Wednesday, June 23, 2010

23 June 1810: Partnerships Created and Dissolved

On this day in 1810, the following two notices were published in the Georgia Express newspaper:
Athens, June 23. Married, on Tues. evening last by the Rev. Hope Hull, Mr. Thomas G. Lamar of SC, to Miss Martha L. Cary of this place.


Co-partnership Dissolved. The public are hereby informed, that the co-partnership of John Harwood, and Elizabeth, his wife, is this day dissolved by mutual consent; we therefore hereby forbid all persons trusting either of the said firm, on account of the other, on any conditions whatever, as we are determined to pay no debts for each other, from the date hereof.
John Harwood, Jun. Elizabeth Harwood.

Marriage records from this time were short two-line entries handwritten in the marriage book, and were easily lost. There is no record of the marriage of Miss Cary and Mr. Lamar in Clarke County's records.

Miss Cary was possibly a daughter of John Cary, who ran Athens' first hotel starting around 1803, and "housed a number of students before campus lodging became available." It is possible that is how Miss Cary met Mr. Lamar "of SC", as not all students at the early University of Georgia were from Georgia. Starting in 1811, Thomas G. Lamar's name appears on plats for Edgefield, South Carolina, approximately 100 miles from Athens.

The fate of the Harwoods is equally fuzzy. There is a marriage record from 27 October 1795 in Richmond County for John Harwood and Elizabeth Dawson, and they do not seem to have been living in Athens at the time. Divorce was complicated during the early years of the United States, and this sort announcement was an easier and cheaper way of alerting those with whom they might do business that they were no longer a single entity for the purpose of debts.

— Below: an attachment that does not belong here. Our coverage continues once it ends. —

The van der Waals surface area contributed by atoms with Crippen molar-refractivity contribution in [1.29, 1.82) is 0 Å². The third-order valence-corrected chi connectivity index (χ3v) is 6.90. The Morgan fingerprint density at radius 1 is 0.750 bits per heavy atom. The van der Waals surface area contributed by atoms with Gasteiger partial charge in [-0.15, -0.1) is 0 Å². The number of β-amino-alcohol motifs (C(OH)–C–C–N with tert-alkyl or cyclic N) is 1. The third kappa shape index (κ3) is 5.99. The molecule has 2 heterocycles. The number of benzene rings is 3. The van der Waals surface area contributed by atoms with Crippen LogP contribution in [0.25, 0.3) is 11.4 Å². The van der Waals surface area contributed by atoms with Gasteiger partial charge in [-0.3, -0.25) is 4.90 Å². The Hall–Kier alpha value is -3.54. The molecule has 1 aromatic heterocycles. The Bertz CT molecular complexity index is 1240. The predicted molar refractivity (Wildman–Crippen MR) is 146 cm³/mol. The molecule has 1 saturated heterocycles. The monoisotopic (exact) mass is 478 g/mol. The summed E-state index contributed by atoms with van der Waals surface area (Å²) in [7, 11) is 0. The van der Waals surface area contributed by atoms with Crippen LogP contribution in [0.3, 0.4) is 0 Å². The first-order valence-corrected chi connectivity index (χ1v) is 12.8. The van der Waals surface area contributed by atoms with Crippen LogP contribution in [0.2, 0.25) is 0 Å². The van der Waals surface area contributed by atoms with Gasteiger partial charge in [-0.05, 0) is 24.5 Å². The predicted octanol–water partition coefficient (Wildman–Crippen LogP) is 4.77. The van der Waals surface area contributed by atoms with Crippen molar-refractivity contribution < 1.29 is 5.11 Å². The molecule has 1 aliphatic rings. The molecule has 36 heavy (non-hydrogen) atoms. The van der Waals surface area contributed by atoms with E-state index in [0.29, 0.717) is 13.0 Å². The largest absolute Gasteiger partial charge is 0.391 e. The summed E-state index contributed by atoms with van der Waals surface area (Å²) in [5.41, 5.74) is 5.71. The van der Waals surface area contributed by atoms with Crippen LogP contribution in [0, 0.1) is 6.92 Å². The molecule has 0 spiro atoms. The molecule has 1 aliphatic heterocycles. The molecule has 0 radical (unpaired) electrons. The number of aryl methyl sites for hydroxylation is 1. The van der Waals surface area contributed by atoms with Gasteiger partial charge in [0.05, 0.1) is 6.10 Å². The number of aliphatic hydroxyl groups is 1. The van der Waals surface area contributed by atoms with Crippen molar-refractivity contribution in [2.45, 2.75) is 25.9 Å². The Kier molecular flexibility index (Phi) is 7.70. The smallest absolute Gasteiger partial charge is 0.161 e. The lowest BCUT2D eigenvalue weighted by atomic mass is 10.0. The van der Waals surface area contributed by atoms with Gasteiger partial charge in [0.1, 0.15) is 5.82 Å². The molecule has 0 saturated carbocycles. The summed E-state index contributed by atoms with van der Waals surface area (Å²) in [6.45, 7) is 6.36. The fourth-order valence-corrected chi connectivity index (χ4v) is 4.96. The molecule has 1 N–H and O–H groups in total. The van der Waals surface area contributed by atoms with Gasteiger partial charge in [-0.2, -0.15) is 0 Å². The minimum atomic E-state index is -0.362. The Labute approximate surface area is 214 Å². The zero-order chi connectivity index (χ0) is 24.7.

Despite the public announcement of their separation, five months later, on November 30th, a John Harwood from Richmond County, Georgia was issued a passport by Governor David B. Mitchell "to travel through the Creek Nation of Indians." The passport included "his wife, three children, and eight negroes." To gain a passport at this time, one had to provide character references and promise to behave well while in Creek territory, even though some of the purposes for entering the territory were "to view the country" with plans for later settlement.

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